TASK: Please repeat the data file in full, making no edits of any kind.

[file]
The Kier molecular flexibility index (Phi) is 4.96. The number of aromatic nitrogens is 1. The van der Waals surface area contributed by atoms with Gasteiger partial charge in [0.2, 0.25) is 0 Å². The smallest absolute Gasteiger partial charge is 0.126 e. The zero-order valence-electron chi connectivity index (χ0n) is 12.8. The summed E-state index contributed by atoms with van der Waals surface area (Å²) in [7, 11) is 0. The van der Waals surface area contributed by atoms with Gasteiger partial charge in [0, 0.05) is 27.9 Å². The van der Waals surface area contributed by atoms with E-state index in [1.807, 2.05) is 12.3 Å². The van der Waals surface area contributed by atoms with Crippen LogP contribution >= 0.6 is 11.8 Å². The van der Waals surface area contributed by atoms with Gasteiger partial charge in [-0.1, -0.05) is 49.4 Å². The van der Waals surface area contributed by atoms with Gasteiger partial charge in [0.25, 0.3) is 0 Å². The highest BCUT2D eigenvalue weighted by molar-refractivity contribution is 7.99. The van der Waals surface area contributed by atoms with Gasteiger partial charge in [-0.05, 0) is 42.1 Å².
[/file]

The Kier molecular flexibility index (Phi) is 4.96. The number of aromatic nitrogens is 1. The van der Waals surface area contributed by atoms with Gasteiger partial charge in [0.2, 0.25) is 0 Å². The smallest absolute Gasteiger partial charge is 0.126 e. The zero-order valence-electron chi connectivity index (χ0n) is 12.8. The summed E-state index contributed by atoms with van der Waals surface area (Å²) in [7, 11) is 0. The van der Waals surface area contributed by atoms with Gasteiger partial charge in [0, 0.05) is 27.9 Å². The van der Waals surface area contributed by atoms with E-state index in [1.807, 2.05) is 12.3 Å². The van der Waals surface area contributed by atoms with Crippen LogP contribution >= 0.6 is 11.8 Å². The van der Waals surface area contributed by atoms with Gasteiger partial charge in [-0.1, -0.05) is 49.4 Å². The van der Waals surface area contributed by atoms with Gasteiger partial charge in [0.25, 0.3) is 0 Å². The highest BCUT2D eigenvalue weighted by molar-refractivity contribution is 7.99. The van der Waals surface area contributed by atoms with Gasteiger partial charge in [-0.05, 0) is 42.1 Å².